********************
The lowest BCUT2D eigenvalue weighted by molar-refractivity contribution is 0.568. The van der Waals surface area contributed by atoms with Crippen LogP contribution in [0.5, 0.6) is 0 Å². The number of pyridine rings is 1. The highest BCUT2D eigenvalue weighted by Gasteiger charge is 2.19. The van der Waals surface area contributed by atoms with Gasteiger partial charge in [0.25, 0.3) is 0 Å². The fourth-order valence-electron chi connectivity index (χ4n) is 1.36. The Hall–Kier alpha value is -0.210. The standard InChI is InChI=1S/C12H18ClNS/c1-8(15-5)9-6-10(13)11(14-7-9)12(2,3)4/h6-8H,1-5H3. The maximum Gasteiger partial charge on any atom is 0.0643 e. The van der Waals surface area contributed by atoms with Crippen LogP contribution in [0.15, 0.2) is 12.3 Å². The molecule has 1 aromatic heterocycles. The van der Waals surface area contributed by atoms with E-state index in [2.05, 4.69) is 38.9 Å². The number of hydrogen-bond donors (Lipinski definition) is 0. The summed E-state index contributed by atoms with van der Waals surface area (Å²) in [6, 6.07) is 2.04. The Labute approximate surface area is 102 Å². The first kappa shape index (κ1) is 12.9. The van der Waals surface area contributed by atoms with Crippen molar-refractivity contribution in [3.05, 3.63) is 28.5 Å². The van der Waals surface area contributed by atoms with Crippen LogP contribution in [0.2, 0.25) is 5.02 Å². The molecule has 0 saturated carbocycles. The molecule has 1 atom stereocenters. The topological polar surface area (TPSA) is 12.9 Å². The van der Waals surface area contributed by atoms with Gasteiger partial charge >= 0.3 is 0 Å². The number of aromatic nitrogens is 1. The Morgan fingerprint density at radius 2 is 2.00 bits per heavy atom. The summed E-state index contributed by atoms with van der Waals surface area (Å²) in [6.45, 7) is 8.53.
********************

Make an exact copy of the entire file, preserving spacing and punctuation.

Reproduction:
The lowest BCUT2D eigenvalue weighted by molar-refractivity contribution is 0.568. The van der Waals surface area contributed by atoms with Crippen LogP contribution in [0.5, 0.6) is 0 Å². The number of pyridine rings is 1. The highest BCUT2D eigenvalue weighted by Gasteiger charge is 2.19. The van der Waals surface area contributed by atoms with Gasteiger partial charge in [0.25, 0.3) is 0 Å². The fourth-order valence-electron chi connectivity index (χ4n) is 1.36. The Hall–Kier alpha value is -0.210. The standard InChI is InChI=1S/C12H18ClNS/c1-8(15-5)9-6-10(13)11(14-7-9)12(2,3)4/h6-8H,1-5H3. The maximum Gasteiger partial charge on any atom is 0.0643 e. The van der Waals surface area contributed by atoms with Crippen LogP contribution in [0.15, 0.2) is 12.3 Å². The molecule has 1 aromatic heterocycles. The van der Waals surface area contributed by atoms with E-state index in [2.05, 4.69) is 38.9 Å². The number of hydrogen-bond donors (Lipinski definition) is 0. The summed E-state index contributed by atoms with van der Waals surface area (Å²) in [6, 6.07) is 2.04. The Labute approximate surface area is 102 Å². The first kappa shape index (κ1) is 12.9. The van der Waals surface area contributed by atoms with Crippen molar-refractivity contribution in [3.05, 3.63) is 28.5 Å². The van der Waals surface area contributed by atoms with Crippen LogP contribution in [0.2, 0.25) is 5.02 Å². The molecule has 0 saturated carbocycles. The molecule has 1 atom stereocenters. The topological polar surface area (TPSA) is 12.9 Å². The van der Waals surface area contributed by atoms with Gasteiger partial charge >= 0.3 is 0 Å². The number of aromatic nitrogens is 1. The Morgan fingerprint density at radius 2 is 2.00 bits per heavy atom. The summed E-state index contributed by atoms with van der Waals surface area (Å²) in [6.45, 7) is 8.53.